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The correction of aberrations in the scanning transmission electron microscope (STEM) has simultaneously improved both spatial and temporal resolution, making it possible to capture the dynamics of single atoms inside materials, and resulting in new insights into the dynamic behavior of materials. In this article, we describe the different beam–matter interactions that lead to atomic excitations by transferring energy and momentum. We review recent examples of sequential STEM imaging to demonstrate the dynamic behavior of single atoms both within materials, at dislocations, at grain and interface boundaries, and on surfaces. We also discuss the effects of such dynamic behavior on material properties. We end with a summary of ongoing instrumental and algorithm developments that we anticipate will improve the temporal resolution significantly, allowing unprecedented insights into the dynamic behavior of materials at the atomic scale.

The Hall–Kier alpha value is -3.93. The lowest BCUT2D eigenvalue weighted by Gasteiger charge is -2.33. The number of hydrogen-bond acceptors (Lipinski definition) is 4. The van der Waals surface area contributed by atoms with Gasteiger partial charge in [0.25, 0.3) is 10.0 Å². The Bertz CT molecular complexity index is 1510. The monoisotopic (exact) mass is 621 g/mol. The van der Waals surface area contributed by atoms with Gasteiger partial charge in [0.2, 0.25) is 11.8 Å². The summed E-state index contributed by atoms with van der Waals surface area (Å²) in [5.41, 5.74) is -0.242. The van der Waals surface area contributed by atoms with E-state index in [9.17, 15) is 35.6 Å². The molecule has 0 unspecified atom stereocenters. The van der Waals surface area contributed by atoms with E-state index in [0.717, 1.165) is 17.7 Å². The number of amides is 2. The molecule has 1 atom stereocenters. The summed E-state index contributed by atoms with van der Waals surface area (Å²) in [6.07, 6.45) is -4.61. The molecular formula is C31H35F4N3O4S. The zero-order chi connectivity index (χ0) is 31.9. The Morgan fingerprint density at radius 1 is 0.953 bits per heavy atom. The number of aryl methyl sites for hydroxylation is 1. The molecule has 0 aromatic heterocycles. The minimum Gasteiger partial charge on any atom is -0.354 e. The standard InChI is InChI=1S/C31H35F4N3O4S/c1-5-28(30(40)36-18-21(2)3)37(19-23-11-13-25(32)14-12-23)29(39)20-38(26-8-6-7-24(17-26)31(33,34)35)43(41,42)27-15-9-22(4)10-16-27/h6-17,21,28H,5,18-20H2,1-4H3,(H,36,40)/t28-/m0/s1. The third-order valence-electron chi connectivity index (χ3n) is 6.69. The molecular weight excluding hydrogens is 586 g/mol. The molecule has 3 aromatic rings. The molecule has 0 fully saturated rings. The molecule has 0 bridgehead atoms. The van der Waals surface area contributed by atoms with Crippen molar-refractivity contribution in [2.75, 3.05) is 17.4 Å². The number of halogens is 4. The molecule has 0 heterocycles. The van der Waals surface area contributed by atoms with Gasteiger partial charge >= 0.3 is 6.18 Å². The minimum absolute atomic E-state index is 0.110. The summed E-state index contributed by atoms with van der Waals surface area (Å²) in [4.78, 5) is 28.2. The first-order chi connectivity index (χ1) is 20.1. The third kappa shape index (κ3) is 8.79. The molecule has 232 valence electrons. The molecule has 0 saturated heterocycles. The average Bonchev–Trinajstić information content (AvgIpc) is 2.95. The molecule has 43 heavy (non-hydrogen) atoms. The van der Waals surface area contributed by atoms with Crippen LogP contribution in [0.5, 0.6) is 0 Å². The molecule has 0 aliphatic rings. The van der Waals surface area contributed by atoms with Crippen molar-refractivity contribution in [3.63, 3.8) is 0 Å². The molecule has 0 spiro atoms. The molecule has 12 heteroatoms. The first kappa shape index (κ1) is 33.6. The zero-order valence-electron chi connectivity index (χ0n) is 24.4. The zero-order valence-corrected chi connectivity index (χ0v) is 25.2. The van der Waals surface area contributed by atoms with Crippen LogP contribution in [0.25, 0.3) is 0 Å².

The aim of this study is to estimate the lifetime and 12-month prevalence, severity and treatment of Diagnostic and Statistical Manual of Mental Disorders fourth edition (DSM-IV) mental disorders in Japan based on the final data set of the World Mental Health Japan Survey conducted in 2002–2006.
Face-to-face household interviews of 4130 respondents who were randomly selected from Japanese-speaking residents aged 20 years or older were conducted from 2002 to 2006 in 11 community populations in Japan (overall response rate, 56%). The World Mental Health version of the World Health Organization Composite International Diagnostic Interview (WMH-CIDI), a fully structured, lay administered psychiatric diagnostic interview, was used for diagnostic assessment.